Between the original Star Wars trilogy to Robocop to Starship Troopers, it’s safe to say that Academy Award-winning visual effects artist Phil Tippett is responsible for some of the most indelible miniature and digital work of our time. In preparation for this week’s Blu-ray release of the Jurassic Park trilogy, Tippett sat down to discuss the leaps in technology made in service of the original film, early influences on his career, later difficulties and just what remains to be seen in the realm of computer-generated imagery.
Q: How did you initially get started in this line of work?
Phil Tippett: My first memory was, as a kid, seeing King Kong on television and just being kind of zapped by that. It was like 1955. And then The 7th Voyage of Sinbad came out in ’58, so that was the bolt of lightning that struck me. I just wanted to know how that stuff was done, and it was hard to figure out because there was no information about any of that stuff. The only conduit really was “Famous Monsters of Filmland,” because [Forrest J. Ackerman] knew Ray [Harryhausen] and all that…
Q: How did you first meet them?
PT: I forget how I met Forry, but he was very open to fans and would invite people up. He would show us stuff, he really liked showing his collection off, and then when Ray Harryhausen would come to town, he would just call us and say, “Hey, Ray’s in town, we’re going to have a little get-together, do you want to come up and meet him?” He had all the Kong puppets there and Mighty Joe Young and tons of props from Ray’s things, so it was just like, “Uhhhhhh…” Like being in pig heaven.
Q: How did you set aside your awe of these things and come to learn from him? How does it become a mentor relationship as opposed to a fan relationship?
PT: Well, with Ray, it was never an actual “mentor” kind of a thing, other than that he was always like a magician who didn’t want to tell how he did the tricks. So we would pretty much talk in generalities, but he was always supportive. Mostly, it was just by looking at his stuff. Back then, you went to a movie and if you had enough lawnmower money, you could maybe see it a couple of times, but it was just in your memory. And I think that went a really long way to being an important developmental kind of thing. I often think that now, with all of the media available, it would probably be enough for me as a kid. If I would mow enough lawns and buy a cool Cyclops model, I’d be happy, and why would I need to learn how to make all of that stuff? The process of being inspired by that, you have to learn to paint and draw and sculpt and machine things and load cameras and just the whole nine yards, so you’d educate yourself.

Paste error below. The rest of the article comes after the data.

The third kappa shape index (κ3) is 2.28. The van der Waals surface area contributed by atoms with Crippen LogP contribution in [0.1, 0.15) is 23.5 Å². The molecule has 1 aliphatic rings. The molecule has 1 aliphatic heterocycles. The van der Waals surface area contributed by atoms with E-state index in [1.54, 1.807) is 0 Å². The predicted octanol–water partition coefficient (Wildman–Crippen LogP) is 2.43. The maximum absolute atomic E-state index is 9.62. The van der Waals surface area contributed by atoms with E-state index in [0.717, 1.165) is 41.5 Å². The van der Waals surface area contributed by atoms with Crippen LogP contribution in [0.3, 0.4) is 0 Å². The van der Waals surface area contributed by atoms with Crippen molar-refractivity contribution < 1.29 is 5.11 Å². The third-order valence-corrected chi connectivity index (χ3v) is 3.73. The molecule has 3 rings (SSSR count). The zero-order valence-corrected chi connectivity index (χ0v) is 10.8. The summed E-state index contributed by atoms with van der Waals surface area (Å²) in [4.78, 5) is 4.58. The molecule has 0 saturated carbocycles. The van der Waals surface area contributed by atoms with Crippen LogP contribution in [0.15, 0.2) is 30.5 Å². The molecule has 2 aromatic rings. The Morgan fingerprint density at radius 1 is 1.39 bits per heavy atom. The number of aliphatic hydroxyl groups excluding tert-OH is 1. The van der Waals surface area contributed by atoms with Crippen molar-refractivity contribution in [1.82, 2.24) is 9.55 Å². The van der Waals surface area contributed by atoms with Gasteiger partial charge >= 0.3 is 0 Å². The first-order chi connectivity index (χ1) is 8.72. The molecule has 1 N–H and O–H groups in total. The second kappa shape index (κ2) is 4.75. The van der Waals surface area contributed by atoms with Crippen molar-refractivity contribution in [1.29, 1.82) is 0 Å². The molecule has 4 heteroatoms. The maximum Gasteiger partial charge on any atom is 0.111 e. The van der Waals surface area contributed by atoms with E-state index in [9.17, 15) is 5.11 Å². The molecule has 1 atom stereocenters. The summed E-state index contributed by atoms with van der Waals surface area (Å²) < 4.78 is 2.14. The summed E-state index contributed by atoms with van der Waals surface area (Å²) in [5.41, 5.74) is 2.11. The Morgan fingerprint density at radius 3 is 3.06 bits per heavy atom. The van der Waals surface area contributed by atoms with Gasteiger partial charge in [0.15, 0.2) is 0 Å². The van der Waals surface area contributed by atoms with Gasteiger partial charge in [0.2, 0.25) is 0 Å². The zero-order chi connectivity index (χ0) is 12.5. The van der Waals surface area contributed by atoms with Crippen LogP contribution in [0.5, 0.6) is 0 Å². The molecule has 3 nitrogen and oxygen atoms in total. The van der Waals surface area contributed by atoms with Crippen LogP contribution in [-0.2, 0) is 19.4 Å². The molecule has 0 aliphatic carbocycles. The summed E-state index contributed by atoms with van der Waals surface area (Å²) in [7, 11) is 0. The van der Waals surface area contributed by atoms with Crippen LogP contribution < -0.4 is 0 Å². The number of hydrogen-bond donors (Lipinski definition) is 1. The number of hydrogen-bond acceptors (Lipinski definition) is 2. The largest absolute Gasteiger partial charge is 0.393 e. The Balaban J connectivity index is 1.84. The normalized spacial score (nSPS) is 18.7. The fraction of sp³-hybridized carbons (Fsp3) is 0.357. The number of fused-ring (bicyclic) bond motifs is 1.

Q: Were your parents supportive?
PT: They were worried about me; they thought I was obsessed. I had to hide my “Famous Monsters.” I had to bury them in the backyard, and in the end, they were all crinkled and water-damaged.
Q: What do you think you might’ve pursued if not this career? Was there ever any other track in mind?
PT: No, not really. I was always interested in paleontology, but there was too much academia involved. The movies are a nice blend between intellectual and blue-collar, so it was always kind of a reality check.
Q: Over your career, how have you approached the progress of technology? With Jurassic Park, it was a transition from Go-Motion to CGI, and I was wondering how much of it feels like a new opportunity and how much of it feels like a cheat or something that’s going to possibly extinguish what you’ve already done…